Eighty-three patients had functional renal failure according to the definition given in Patients and Methods, and 17 patients had intrinsic renal failure. None of the patients had obstructive cause of renal failure. Characteristics of renal function in patients with functional and intrinsic renal failure are shown in Table 1. Because the aim of this study was to determine the prognostic factors in patients with functional renal failure, patients with intrinsic renal failure were excluded from further analysis.
Table 1. Characteristics of Renal Function in Patients with Functional Renal and Intrinsic Renal Failure
Patients were managed according to common guidelines agreed upon by all 5 centers.17 Diuretics and nephrotoxic drugs were stopped at inclusion. In case of upper gastrointestinal hemorrhage, transfusion of packed red blood cells was administered to maintain the total haematocrit between 25% and 30%, and plasma expanders were added to maintain hemodynamic stability. Vasoactive drugs were used according to standard recommendations.18 When there was an obvious or suspected infection, the correction of volume depletion included crystalloids and/or colloids and intravenously administered albumin. The use of hydroxyethyl starch was contraindicated. In case of septic shock, catecholamines were used if hypotension persisted despite adequate fluid replacement. Antibiotic therapy was administered after blood and urine samples were taken and paracentesis was performed.19 When the patient met the criteria for HRS without ongoing infection,20 treatment included vasoconstrictors (terlipressin or noradrenalin) and albumin.21 Intravascular blood volume was optimized by fluid replacement (at least 1.5 L of isotonic saline) and albumin. When the cause of renal failure was not clearly determined, correction of hypoperfusion was obtained with fluid replacement therapy including crystalloids or albumin. Continuous renal replacement therapy was indicated in patients with hyperkaliemia or pulmonary edema.
The reasons for admission in the 83 patients were: gastrointestinal bleeding in 26 patients, worsening of hepatic function and jaundice in 18 patients, ascites in 24 patients, and hepatic encephalopathy in 15 patients. Figure 1 describes the causes of renal failure in those patients. Twenty-seven patients were classified with HRS. Thirteen (16%) patients had obvious ongoing infection at the onset of renal failure, with no gastrointestinal bleeding, no shock, and no use of diuretics or nephrotoxic drugs. Renal failure was considered “infection-related” in these 13 patients, and they were classified in the “HRS with ongoing infection” group. Fourteen (17%) patients had not received nephrotoxic drugs, contrast medium injections, or diuretics 48 hours before inclusion. No infection or gastrointestinal bleeding had occurred recently in any of these patients. All these patients had large ascites and were classified in the “HRS without ongoing infection” group. In the 69 remaining patients, 13 experienced gastrointestinal bleeding on the day of or within 48 hours before inclusion, did not take any diuretics, and did not have any other acute complications of cirrhosis; 14 received diuretics for ascites without any other complications of cirrhosis, and renal failure was reversible after the withdrawal of diuretics; and 1 had gastrointestinal bleeding and diuretics on admission. Renal failure was considered “hypovolemia-related” in these 28 patients (34%).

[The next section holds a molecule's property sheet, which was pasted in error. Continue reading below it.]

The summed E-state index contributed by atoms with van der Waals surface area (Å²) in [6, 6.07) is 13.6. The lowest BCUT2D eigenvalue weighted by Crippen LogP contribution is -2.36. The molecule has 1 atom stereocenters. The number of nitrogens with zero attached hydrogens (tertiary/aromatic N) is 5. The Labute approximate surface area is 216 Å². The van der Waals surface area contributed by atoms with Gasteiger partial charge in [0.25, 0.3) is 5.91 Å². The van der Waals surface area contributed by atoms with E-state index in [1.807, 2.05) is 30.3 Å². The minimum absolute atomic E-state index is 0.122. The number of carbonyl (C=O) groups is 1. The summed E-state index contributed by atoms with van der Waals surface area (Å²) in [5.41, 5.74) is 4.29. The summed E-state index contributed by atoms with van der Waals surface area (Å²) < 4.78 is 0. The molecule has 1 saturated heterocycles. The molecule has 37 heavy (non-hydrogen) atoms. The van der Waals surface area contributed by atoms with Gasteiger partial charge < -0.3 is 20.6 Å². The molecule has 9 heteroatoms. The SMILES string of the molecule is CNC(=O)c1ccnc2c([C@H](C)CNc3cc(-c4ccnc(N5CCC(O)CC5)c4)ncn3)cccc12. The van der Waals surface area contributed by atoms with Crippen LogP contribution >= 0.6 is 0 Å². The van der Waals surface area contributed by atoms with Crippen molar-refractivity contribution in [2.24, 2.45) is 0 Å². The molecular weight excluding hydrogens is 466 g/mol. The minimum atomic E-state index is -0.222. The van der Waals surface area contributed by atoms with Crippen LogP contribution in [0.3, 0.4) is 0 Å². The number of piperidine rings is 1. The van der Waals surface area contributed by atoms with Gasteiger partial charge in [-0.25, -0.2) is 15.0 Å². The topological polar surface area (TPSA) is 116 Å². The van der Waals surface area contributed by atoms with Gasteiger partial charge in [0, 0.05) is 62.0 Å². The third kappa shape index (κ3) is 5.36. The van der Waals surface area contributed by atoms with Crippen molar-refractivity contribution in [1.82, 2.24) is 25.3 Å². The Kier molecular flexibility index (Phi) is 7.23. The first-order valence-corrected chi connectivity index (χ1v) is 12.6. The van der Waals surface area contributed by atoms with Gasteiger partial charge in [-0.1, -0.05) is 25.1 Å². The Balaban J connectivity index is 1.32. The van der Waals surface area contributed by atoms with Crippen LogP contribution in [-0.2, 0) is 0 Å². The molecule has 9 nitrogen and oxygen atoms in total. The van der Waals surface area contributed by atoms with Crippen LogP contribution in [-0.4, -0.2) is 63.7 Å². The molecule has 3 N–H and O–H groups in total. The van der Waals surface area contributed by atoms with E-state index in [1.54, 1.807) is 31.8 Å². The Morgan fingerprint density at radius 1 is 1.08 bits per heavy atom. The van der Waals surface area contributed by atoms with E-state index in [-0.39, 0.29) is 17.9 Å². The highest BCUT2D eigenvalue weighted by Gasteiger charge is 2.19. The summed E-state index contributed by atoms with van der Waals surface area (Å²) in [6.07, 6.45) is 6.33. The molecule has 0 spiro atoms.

One patient had received an intravenous injection of a contrast medium 3 days before the onset of renal failure; another was prescribed nonsteroidal anti-inflammatory drugs for back pain. In these 2 patients (2%), renal failure was considered to be related to nephrotoxicity. Twenty-six (31%) patients had a combination of infection and/or gastrointestinal bleeding and/or the use of nephrotoxic drugs or diuretics; in these patients, renal failure was considered to be multifactorial (ie, mixed cause).
Thirty-four of 83 (41%) patients presented at inclusion with SIRS as defined in Patients and Methods. Thirty-two of these patients fulfilled 2 SIRS criteria, 1 patient fulfilled 3 criteria, and 1 patient fulfilled 4 criteria. The distribution of the different SIRS criteria was as follows: heart rate >90 beats/minute, n = 18; core temperature ≥38°C (100.4°F) or ≤36°C (96.8°F), n = 9; respiratory rate ≥20 breaths/minute, partial arterial carbon dioxide (PaCO2) pressure ≤32 mm Hg, or use of mechanical ventilation for an acute respiratory process, n = 4; white blood cell count ≥12,000/mm3 or ≤4000/mm3 or a differential count showing >10% immature neutrophils, n = 25.
Patient characteristics with and without SIRS are given in Table 2. As expected, heart rate, respiratory rate, and leukocyte count were higher in patients with SIRS. Median serum creatinine values were significantly higher in patients with SIRS. MELD and Child-Pugh scores did not differ between patients with and without SIRS. The cause of renal failure differed between patients with and without SIRS (Table 3). The proportion of patients who received beta-blockers or norfloxacin was not significantly different between patients with and without SIRS.
Table 2. Characteristics at Inclusion of the 83 Patients with Functional Renal Failure According to the Presence or Absence of SIRS
Table 3. Distribution of the Causes of Functional Renal Failure According to the Presence or Absence of Infection or SIRS
Causes of Renal Failure
Infection with SIRS (n = 19)
Infection Without SIRS (n = 12)
SIRS Without Infection (n = 15)
No SIRS and No Infection (n = 37)
Hypovolemia, n (%)
HRS, n (%)
Nephrotoxic, n (%)
Multifactorial, n (%)
Among patients with SIRS, 19 [56% (23% of total study population)] had obvious infection and thus sepsis according to the definition given in Patients and Methods. Four patients had septic shock at inclusion. Twelve patients with infection did not have SIRS as defined in Patients and Methods. Multifactorial renal failure was mainly found in infected patients. In the subgroup of patients without SIRS and without infection, hypovolemia was the leading cause of renal failure (Table 3).